It’s easy to feel powerless if you’ve just been diagnosed with diabetes, or even prediabetes. But the key to getting the best care possible and living well in the long term is to take control of the disease, says Dr. Maureen Clement a Vernon, B.C.-based physician and past chair of the Clinical & Scientific Section of the Canadian Diabetes Association. “People should be informed as much as they can and be empowered,” she says. “They should feel confident that they can manage whatever part they have in their care.”
The critical component on this new journey? A good relationship with your healthcare team, so that you’re all working efficiently toward a common goal: your best health. And they can’t do their jobs without you doing yours: preparing for appointments and asking questions.
“It’s hard to know how to treat a person with diabetes without all the information,” says Dr. Clement. “It’s not a passive interaction.”
First things first
One of the best places to arm yourself with information is the Canadian Diabetes Association website. There are a many other online sources, but talk to your healthcare team about their veracity. “It’s important to go to a reasonable source,” says Dr. Clement. “Diabetes is a very big money maker for a lot of fringe treatments, you have to be a savvy consumer when it comes to reading about the latest cure.” Ask your healthcare team about books, websites or other resources they recommend.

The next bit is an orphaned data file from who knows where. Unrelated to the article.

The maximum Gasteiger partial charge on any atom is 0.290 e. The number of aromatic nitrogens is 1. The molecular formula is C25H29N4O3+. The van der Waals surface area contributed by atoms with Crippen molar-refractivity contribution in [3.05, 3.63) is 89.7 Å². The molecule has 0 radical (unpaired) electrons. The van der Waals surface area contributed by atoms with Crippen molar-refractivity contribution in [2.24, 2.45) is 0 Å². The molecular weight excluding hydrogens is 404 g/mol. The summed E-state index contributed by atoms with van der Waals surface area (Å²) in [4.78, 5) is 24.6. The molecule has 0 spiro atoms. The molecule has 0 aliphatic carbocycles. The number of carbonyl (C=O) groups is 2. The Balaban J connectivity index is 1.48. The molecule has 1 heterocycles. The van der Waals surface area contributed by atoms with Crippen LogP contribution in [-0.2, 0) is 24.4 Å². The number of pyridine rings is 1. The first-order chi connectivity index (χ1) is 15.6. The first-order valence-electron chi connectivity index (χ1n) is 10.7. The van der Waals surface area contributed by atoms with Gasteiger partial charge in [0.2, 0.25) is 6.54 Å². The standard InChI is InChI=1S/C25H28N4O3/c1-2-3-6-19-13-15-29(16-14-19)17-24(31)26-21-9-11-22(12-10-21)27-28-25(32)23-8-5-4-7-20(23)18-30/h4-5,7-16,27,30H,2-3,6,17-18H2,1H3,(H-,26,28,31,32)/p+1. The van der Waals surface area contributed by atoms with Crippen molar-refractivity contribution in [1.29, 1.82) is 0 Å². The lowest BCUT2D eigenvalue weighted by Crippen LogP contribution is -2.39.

Self-management is extremely important with diabetes – your daily decisions can have a huge impact on the progression of the disease. But it can be overwhelming and unrealistic to change everything at once. “People need to analyze how their lives and diabetes intersect,” says Dr. Clement. Then ask your healthcare provider where to start improving your lifestyle.
Tests and tools
Blood tests at home, blood tests at the clinic, food and exercise diaries – you now have a lot to keep track of. Thankfully, these days, there are numerous options to help you stay on top of things. Know your preferences – paper or smartphone, for instance – and ask for recommendations on the best fit for you, whether it’s an app or a notebook. The key here is staying the course. Keeping track of everything will give you a sense of control over your disease.
Managing for the long term
One-third of patients diagnosed with prediabetes will have full-blown diabetes within five years, Dr. Clement says. And since the most serious complication for those with prediabetes is heart disease, you need to know about your risk factors – which includes smoking.
As for people already diagnosed with diabetes, good self-care will keep the disease – and its complications – from getting worse. Ask your healthcare team for advice on your personal situation, and remember that you control your lifestyle, and that appointments with your healthcare team are all for you.
“What’s sometimes forgotten is that the interaction is for the patient, not the healthcare team,” says Dr. Clement. “People with diabetes often say, ‘You’ll be mad at me, I didn’t do this.’ But they’re not there to please the healthcare provider – they should be there for themselves.”